Belay Gorfu
Chief Finance Officer

Belay joined ECX in April 2013 and is currently responsible for the treasury management and budget control, financial accounting, procurement and stores management and general services of the Exchange Major prior experiences include Vice President of Finance, Director of Office of Strategy Management, Manager of Corporate Communications and Advisor to the President with the Commercial Bank of Ethiopia and Purchasing Supervisor with the Ethiopian Electric Power Corporation. Belay has obtained an MBA degree in International Banking and Finance from the University of Birmingham, UK, a Postgraduate Diploma in Marketing of Services from the Maastricht School of Management, the Netherlands and a BA degree in Business Management from Addis Ababa University, Ethiopia.

Mehateme Kebede
Chief Human Resources Officer

Mehateme Kebede is Chief Human Resources Officer of ECX since February 3, 2014. He is responsible for HR modernization, recruitment services, HR operational services, strategic HR business advice, the integration and coordination of corporate HR activity, and organizational development and performance management. He has over 23-year experience including Corporate HR and Facility Manager, Ethiopian Road Construction Corporation, and Ethiopian Roads Authority’s Organizational Reform Program Director. Mehateme holds an MBA from the Durham University, UK, and BA in Management from Asmara University.

Corporate Entity

ECX is established as a demutualized corporate entity with clear separation of Ownership, Membership, and Management. Thus, owners cannot have trading stake, members cannot have ownership stake, and the management can be neither drawn from the owners nor from the members.
ECX is designed as a public-private partnership enterprise, in a unique institutional innovation for Ethiopia. At its inception, ECX is promoted by the Government of Ethiopia. At the same time, ECX offers the sale of Membership seats, which are privately owned, permanently and freely transferable rights to the stream of earnings from trading on the Exchange.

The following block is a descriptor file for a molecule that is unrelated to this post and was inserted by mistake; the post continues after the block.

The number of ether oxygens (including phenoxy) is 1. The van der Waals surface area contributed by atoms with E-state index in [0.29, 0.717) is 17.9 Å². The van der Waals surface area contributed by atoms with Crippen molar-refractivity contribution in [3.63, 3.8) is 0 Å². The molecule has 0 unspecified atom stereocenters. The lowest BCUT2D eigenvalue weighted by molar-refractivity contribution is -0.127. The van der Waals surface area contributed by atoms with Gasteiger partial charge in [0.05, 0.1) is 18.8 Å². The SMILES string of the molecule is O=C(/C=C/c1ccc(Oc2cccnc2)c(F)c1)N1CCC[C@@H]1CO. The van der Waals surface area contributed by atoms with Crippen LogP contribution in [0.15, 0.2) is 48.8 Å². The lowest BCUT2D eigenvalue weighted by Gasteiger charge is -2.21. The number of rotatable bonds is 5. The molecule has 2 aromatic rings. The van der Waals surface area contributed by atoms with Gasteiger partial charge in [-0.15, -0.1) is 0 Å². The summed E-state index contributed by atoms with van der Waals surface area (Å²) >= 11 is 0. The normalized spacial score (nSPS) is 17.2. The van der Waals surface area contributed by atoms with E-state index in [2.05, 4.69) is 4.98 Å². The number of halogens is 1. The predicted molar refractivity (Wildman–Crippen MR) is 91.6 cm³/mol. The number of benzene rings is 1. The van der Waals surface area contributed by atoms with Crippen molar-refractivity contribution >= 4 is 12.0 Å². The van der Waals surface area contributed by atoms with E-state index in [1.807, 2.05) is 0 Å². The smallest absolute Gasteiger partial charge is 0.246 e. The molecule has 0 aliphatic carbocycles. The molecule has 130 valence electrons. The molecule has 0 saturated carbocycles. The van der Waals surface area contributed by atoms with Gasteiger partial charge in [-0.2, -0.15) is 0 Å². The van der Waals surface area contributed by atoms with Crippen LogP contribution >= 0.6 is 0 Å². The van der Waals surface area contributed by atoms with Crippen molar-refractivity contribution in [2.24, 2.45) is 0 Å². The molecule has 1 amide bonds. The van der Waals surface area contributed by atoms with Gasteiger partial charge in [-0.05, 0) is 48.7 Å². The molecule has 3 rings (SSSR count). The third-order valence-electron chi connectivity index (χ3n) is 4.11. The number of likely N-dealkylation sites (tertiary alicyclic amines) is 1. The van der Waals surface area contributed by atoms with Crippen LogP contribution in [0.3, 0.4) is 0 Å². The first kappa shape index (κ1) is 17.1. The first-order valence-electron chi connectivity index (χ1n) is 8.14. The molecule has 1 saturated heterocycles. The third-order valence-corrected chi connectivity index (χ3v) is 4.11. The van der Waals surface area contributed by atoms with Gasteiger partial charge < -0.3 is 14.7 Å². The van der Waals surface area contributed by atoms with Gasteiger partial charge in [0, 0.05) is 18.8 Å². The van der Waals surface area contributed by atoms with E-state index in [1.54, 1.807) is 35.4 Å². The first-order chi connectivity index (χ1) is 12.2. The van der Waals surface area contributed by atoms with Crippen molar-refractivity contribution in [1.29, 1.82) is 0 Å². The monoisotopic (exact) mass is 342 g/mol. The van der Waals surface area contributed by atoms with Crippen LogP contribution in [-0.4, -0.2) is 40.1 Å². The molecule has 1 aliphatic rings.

As Owner, the Government of Ethiopia underwrites all performance risk of the Exchange related to the Exchange operated or appointed warehousing and grading of product, trading system, market information dissemination, and clearing and settlement. Members, for their part, are liable for contract performance on their own trades as well as of their Associates and Authorized Representatives.
The corporate governance of ECX maintains a healthy balance of owner and member interests. Thus, the Management Board is composed of Owner representatives and 5 Member representatives.


ECX’s establishment is founded on Proclamation No. 550/2007. This proclamation mandates ECX to develop its own rules for the governance of its various operations. Further, the Ethiopia Commodity Exchange Authority (ECEA) a regulatory body of the ECX was established by Proclamation 551/2007.
The Rules of the Exchange developed by ECX provide the blueprint for all rules governing membership, management, trading, warehousing, clearing and settlement, and other operations of ECX, in addition to the conduct of its members. ECX maintains a careful approach to monitoring and tracking the adequacy and performance of its members, as well as their behavior vis-à-vis their clients in the market. In line with global best practices, ECX experts regularly conduct surveillance on market trends as well as conducting audit and investigations on market operations to protect the market from manipulation, excessive speculation, fraud, or other malpractice.

The Ethiopian Commodity Exchange Authority has the powers and duties to extend recognition and oversight of Exchange Actors (Members and their representatives), recognition and oversight of Clearing Institutions (domestic banks or other financial institutions engaged in clearing and settlement of payments), oversight of the Rules of the Exchange and regulation of Exchange-traded contracts, as well as regulation of the conduct of investment advisors, consulting companies, law practices, accounting and audit professionals, as this conduct relates to ECX business. In addition, the ECEA has the power to investigate wrongdoing and adjudicate cases falling under its jurisdiction or to refer criminal cases to the appropriate court. As part of its oversight, the Authority issues Directives regarding the various key areas.
  1. Proclamation to Establish the Ethiopian Commodity Exchange Authority No.551/2007
  2. Proclamation to Establish the Ethiopia Commodity Exchange No:550/2007
  3. Rules of the Exchange
  4. Rules Amendment No 6 2012 Eng v approved by the Authority on April 26 2012
  5. Rules Amendment No 7 2013 Eng v approved by the Authority on February 08 2013